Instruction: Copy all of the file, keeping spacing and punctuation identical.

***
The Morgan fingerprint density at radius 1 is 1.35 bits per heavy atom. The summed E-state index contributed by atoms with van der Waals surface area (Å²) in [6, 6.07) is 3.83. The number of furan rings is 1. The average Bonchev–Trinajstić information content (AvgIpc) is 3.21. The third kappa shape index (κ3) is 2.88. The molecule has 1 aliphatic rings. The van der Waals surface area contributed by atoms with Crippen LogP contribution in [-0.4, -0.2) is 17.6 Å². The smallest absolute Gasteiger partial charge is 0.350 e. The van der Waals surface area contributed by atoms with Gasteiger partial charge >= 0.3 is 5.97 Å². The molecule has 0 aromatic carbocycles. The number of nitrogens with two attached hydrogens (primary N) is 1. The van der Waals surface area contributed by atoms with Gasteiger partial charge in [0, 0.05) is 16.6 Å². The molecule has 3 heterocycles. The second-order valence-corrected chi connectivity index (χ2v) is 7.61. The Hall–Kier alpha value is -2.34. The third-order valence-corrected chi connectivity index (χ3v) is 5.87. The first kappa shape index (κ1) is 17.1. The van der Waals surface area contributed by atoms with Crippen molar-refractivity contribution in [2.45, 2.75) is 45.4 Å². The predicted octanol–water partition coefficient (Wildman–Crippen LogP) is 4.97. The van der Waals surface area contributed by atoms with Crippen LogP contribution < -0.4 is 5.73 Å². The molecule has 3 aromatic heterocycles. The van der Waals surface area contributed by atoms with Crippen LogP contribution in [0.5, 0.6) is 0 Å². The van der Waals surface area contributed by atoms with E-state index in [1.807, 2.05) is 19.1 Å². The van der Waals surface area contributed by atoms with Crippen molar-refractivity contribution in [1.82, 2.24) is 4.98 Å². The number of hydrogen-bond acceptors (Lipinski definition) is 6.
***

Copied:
The Morgan fingerprint density at radius 1 is 1.35 bits per heavy atom. The summed E-state index contributed by atoms with van der Waals surface area (Å²) in [6, 6.07) is 3.83. The number of furan rings is 1. The average Bonchev–Trinajstić information content (AvgIpc) is 3.21. The third kappa shape index (κ3) is 2.88. The molecule has 1 aliphatic rings. The van der Waals surface area contributed by atoms with Crippen LogP contribution in [-0.4, -0.2) is 17.6 Å². The smallest absolute Gasteiger partial charge is 0.350 e. The van der Waals surface area contributed by atoms with Gasteiger partial charge >= 0.3 is 5.97 Å². The molecule has 0 aromatic carbocycles. The number of nitrogens with two attached hydrogens (primary N) is 1. The van der Waals surface area contributed by atoms with Gasteiger partial charge in [0, 0.05) is 16.6 Å². The molecule has 3 heterocycles. The second-order valence-corrected chi connectivity index (χ2v) is 7.61. The Hall–Kier alpha value is -2.34. The third-order valence-corrected chi connectivity index (χ3v) is 5.87. The first kappa shape index (κ1) is 17.1. The van der Waals surface area contributed by atoms with Crippen molar-refractivity contribution in [2.45, 2.75) is 45.4 Å². The predicted octanol–water partition coefficient (Wildman–Crippen LogP) is 4.97. The van der Waals surface area contributed by atoms with Crippen LogP contribution < -0.4 is 5.73 Å². The molecule has 3 aromatic heterocycles. The van der Waals surface area contributed by atoms with Crippen LogP contribution in [0.5, 0.6) is 0 Å². The van der Waals surface area contributed by atoms with E-state index in [1.807, 2.05) is 19.1 Å². The van der Waals surface area contributed by atoms with Crippen molar-refractivity contribution in [1.82, 2.24) is 4.98 Å². The number of hydrogen-bond acceptors (Lipinski definition) is 6.